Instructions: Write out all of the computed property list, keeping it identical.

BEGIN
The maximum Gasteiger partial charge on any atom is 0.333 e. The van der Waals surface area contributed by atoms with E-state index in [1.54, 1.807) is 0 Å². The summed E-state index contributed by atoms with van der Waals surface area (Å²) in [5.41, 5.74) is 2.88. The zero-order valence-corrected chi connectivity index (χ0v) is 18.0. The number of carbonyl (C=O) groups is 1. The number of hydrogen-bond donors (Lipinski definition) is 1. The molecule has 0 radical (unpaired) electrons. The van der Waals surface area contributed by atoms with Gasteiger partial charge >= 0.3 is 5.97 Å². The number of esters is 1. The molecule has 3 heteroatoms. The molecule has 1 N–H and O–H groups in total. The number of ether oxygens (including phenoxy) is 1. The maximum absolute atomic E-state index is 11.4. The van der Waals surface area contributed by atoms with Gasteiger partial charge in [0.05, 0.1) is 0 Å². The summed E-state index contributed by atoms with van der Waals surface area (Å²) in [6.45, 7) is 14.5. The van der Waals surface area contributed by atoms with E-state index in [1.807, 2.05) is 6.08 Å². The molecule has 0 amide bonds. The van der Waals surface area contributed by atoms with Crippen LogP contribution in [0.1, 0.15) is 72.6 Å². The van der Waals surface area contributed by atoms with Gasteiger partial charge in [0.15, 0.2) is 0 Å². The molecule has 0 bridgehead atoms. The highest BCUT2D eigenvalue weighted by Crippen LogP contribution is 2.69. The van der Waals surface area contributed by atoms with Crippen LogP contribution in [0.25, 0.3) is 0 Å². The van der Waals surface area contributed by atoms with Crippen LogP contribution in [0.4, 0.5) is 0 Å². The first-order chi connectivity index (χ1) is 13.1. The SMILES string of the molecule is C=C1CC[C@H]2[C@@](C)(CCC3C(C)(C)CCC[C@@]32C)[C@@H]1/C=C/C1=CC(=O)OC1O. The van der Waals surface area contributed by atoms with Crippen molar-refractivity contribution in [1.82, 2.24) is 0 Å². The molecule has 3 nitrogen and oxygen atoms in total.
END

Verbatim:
The maximum Gasteiger partial charge on any atom is 0.333 e. The van der Waals surface area contributed by atoms with E-state index in [1.54, 1.807) is 0 Å². The summed E-state index contributed by atoms with van der Waals surface area (Å²) in [5.41, 5.74) is 2.88. The zero-order valence-corrected chi connectivity index (χ0v) is 18.0. The number of carbonyl (C=O) groups is 1. The number of hydrogen-bond donors (Lipinski definition) is 1. The molecule has 0 radical (unpaired) electrons. The van der Waals surface area contributed by atoms with Gasteiger partial charge >= 0.3 is 5.97 Å². The number of esters is 1. The molecule has 3 heteroatoms. The molecule has 1 N–H and O–H groups in total. The number of ether oxygens (including phenoxy) is 1. The maximum absolute atomic E-state index is 11.4. The van der Waals surface area contributed by atoms with Gasteiger partial charge in [0.05, 0.1) is 0 Å². The summed E-state index contributed by atoms with van der Waals surface area (Å²) in [6.45, 7) is 14.5. The van der Waals surface area contributed by atoms with E-state index in [1.807, 2.05) is 6.08 Å². The molecule has 0 amide bonds. The van der Waals surface area contributed by atoms with Crippen LogP contribution in [0.1, 0.15) is 72.6 Å². The van der Waals surface area contributed by atoms with Gasteiger partial charge in [0.15, 0.2) is 0 Å². The molecule has 0 bridgehead atoms. The highest BCUT2D eigenvalue weighted by Crippen LogP contribution is 2.69. The van der Waals surface area contributed by atoms with Crippen LogP contribution in [0.25, 0.3) is 0 Å². The van der Waals surface area contributed by atoms with Crippen LogP contribution in [0.4, 0.5) is 0 Å². The first-order chi connectivity index (χ1) is 13.1. The SMILES string of the molecule is C=C1CC[C@H]2[C@@](C)(CCC3C(C)(C)CCC[C@@]32C)[C@@H]1/C=C/C1=CC(=O)OC1O. The van der Waals surface area contributed by atoms with Crippen molar-refractivity contribution in [1.82, 2.24) is 0 Å². The molecule has 3 nitrogen and oxygen atoms in total.